BLUE HILL, Maine — Selectmen have applied for a state permit to proceed with a planned rebuild of the town wharf located off Water Street behind the fire station.
The project has been in discussion for several years, and the permit from the Maine Department of Environmental Protection is the last hurdle before work can begin.
According to Selectman Dwayne Gray, the town already has the necessary funds for the project. Voters last fall authorized the town to borrow up to $228,250, the estimated cost to replace the wharf.
Although the selectmen initially sought grant funding for the project, they only could get approval for bond funding through the state, Selectman Jim Schatz said.
“That’s essentially the same as borrowing,” Schatz said Friday. “We were able to get as good a term from a local bank, so we borrowed the funds locally.”
The project, which will replace the existing wharf, will include adding granite facing to the structure. Schatz indicated that the selectmen plan to act as the general contractor for the project and subcontract most of the wharf work.
“We plan to do it internally as much as possible,” he said. “We felt we would have more control and that it would benefit local contractors more.”
The wharf reconstruction is a companion project to the expansion of parking adjacent to the wharf. Voters approved the funding for that project last fall, and most of that work has been done, according to Schatz.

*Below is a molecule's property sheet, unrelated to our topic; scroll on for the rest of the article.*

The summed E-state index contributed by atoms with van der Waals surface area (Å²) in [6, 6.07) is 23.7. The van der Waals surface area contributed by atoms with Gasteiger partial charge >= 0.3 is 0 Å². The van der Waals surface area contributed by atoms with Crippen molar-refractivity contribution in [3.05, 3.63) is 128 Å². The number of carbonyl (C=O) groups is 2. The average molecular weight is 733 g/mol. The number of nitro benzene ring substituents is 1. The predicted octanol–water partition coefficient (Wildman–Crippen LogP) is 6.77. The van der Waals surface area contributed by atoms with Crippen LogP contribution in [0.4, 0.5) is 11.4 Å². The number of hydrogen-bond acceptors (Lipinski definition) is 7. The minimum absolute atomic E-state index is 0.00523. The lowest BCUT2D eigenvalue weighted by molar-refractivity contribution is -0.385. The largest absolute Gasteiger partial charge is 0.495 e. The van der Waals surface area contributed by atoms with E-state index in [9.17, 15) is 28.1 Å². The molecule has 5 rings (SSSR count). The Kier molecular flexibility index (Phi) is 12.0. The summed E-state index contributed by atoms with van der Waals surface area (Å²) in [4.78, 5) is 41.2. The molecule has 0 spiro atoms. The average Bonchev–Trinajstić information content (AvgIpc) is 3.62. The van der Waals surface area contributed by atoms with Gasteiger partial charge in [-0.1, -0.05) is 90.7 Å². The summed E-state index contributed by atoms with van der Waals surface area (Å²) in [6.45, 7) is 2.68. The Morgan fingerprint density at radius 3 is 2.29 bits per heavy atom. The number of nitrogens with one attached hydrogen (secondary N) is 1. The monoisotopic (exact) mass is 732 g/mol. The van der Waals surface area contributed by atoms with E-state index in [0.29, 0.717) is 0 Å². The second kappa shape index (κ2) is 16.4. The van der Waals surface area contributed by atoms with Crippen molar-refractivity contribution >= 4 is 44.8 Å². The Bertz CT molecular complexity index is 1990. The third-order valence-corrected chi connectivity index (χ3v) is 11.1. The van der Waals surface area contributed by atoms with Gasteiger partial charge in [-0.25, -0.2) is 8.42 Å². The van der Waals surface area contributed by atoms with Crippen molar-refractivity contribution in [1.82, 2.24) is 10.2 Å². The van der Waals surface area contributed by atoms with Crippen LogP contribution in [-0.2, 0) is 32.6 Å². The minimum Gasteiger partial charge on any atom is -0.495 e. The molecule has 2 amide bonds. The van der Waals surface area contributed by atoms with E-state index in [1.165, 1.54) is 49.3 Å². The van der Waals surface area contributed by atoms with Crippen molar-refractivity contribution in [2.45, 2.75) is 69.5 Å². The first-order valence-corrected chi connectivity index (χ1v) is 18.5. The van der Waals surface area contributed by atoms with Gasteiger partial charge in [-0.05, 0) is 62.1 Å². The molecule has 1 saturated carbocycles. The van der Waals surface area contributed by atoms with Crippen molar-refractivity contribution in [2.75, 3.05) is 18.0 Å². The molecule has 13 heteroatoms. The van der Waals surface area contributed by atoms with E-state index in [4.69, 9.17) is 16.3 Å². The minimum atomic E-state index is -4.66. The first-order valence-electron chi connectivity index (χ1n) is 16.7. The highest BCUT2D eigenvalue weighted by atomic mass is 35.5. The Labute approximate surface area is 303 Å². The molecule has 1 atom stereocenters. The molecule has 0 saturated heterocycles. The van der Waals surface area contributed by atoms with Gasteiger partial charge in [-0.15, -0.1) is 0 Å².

“We’ve done all the groundwork,” he said. “We just need to finish up the paving this spring.”
The work on the wharf does not include any dredging in the harbor. Dredging the inner harbor to provide all-tide access to the wharf has been discussed on and off for years, and in recent years, that idea has been revived.
“We still have hope,” Gray said Friday.
He noted that there was dredging going on nearby at Bass Harbor in Tremont, but it appears that dredging in Blue Hill is still some time away.
The town has requested a study of the harbor to determine the feasibility of a dredging project, but, according to Schatz, has not had a response to that request, and no one from the U.S. Army Corps of Engineers has been in town to inspect the harbor.
The replacement of the wharf, which would accommodate all tide activity if a dredging project ever develops, will move ahead this year once the town obtains the DEP permit.
The selectmen expect the work to be done this summer.